We arrived in Lake Nicaragua and silently floated under a blanket of sparkling stars. Silence. Just the water lapping against the hull of the boat. And silence.
It isn’t very often in our world that we discover silence, stop and soak it in.
The Day Hike
Three tourists and three guides. Four hours. Trekking down the road and following Armando into the bush. We found trees that are over 500 years old or whose bark smells like cinnamon, leaves that smell like cloves, achiote, a cacao plantation. We saw sloths, hummingbirds, howler and spider monkeys, and a tayra (weasel) and loads of gorgeous birds – from oropendolas and motmots to tanagers and aracaris.
As we traipsed in the jungle after Armando – he produced a jungle swing for us. A final delight on a hot, humid trek.
The Eco Lodge across the way appeared rather abandoned and run down. That didn’t stop Georg, Emily and I from exploring early one morning. We clambered gingerly up the ladders and found ourselves eye to eye with monkeys. Have you ever heard a monkey pee in the jungle?
Lidia was our cook, creating simple and delicious meals. There is no school in January in Nicaragua, so we were thrilled to hang out with Lidia’s daughters. A little fishing and bike riding to find monkeys, all led by a five-year-old!
Learning about Nicaragua
- That the boat would be packed and that the vast majority of people would be hopping on a truck after landing at Los Guatuzos and heading to the Costa Rican border? Many Nicaraguans work in Costa Rica.
- On the return trip down the river, the boat would be equally full of people and goods such as plantains, making their way to San Carlos.
- That many Nicaraguans cross into Costa Rica and deliver their babies, thus giving their children dual citizenship and the opportunity to go to school in Costa Rica.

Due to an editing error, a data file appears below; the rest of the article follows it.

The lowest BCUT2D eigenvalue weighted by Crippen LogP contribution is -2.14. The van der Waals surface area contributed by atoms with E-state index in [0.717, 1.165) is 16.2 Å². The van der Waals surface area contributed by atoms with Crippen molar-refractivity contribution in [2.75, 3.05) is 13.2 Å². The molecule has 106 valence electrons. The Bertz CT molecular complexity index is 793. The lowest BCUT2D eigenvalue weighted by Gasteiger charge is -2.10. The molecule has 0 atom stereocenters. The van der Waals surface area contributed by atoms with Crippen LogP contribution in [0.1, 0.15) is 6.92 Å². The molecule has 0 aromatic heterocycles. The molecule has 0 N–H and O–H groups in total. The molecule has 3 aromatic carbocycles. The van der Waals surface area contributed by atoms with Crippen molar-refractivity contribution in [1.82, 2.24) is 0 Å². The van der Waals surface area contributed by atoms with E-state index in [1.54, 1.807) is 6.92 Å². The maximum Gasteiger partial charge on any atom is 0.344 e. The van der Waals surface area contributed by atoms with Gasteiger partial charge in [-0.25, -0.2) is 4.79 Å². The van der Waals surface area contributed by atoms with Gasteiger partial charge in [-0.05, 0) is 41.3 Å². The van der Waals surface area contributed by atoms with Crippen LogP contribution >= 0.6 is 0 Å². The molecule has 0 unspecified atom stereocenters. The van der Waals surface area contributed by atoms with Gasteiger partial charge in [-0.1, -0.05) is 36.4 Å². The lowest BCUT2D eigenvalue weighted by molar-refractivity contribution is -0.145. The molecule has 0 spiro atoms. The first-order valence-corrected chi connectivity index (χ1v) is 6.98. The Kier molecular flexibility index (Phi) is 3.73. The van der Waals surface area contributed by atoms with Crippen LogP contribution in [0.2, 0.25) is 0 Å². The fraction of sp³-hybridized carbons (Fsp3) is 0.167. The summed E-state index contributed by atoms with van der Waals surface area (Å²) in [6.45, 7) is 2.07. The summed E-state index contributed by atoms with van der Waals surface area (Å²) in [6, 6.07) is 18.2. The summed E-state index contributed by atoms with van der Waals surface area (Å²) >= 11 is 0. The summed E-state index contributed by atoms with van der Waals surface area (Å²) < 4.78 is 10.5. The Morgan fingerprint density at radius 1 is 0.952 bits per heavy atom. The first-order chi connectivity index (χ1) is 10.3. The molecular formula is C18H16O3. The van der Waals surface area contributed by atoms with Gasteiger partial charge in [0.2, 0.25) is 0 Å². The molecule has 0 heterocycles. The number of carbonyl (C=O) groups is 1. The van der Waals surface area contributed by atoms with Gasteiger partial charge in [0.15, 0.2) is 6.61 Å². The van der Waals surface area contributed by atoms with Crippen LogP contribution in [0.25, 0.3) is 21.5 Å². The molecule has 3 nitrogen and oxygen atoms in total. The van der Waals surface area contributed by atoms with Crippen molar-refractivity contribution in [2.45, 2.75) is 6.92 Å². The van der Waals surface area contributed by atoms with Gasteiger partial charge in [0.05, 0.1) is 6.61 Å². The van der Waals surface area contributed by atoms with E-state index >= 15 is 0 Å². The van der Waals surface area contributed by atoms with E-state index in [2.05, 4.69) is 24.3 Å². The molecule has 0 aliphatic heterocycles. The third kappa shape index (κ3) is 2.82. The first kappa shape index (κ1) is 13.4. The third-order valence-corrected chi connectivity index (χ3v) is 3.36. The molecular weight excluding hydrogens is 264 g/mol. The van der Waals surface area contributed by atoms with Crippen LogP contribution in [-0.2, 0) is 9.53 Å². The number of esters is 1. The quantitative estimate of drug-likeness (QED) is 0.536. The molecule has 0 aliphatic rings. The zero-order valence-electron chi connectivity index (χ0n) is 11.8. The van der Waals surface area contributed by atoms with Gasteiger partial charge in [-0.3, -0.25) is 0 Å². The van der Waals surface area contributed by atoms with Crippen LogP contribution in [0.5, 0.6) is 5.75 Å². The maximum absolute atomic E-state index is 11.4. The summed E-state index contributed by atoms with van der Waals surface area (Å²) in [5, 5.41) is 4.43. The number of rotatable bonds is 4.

Cheers to you Los Guatuzos. You secured a lasting place in my heart. That jungle. Those trees with their majestic, ancient spirits soaring above us. The wildlife. Those personal connections. The laid-back lifestyle. It was a feast for the senses.
For me, Los Guatuzos, you were pure magic.
When You Go…
Bus: We took a public bus from the waterfront in Granada to San Carlos. Go to the bathroom before you leave. There were no bathroom breaks.
Departure: 11 am Arrival: 6 pm
Cost: 191 Nicaraguan Cordoba/ $9.60 Canadian
Boat: Take the boat from Granada across Lake Nicaragua. Water levels were really low this year so the boat was cancelled.
Plane: You can fly to San Carlos from Managua or Ometepe
Accommodation: Hotel Gran Lago – included a restaurant breakfast voucher
Transportation from San Carlos:
Boat to Los Guatuzos: 105 Nicaraguan Cordoba/ $5.10 Canadian
There really isn’t a ticket booth. Just keep asking people along the shore where the boats are and you will eventually find someone to buy a ticket from
Length: 4.5 hours; one lunch stop
Armando can pick you up in San Carlos and take you in his boat up the river.
Taking the public boat was much cheaper and an experience in itself.
Contact Cabañas Caimán through their Facebook Page.
We ate all our meals at Cabañas Caimán. There is a restaurant across the bridge but when we stopped by there was not much available.
Lidia and Aileen prepared the meals. They were delicious and simple and took into account food allergies as I don’t eat gluten.
The night tour and day trip were led by Armando from Cabañas Caimán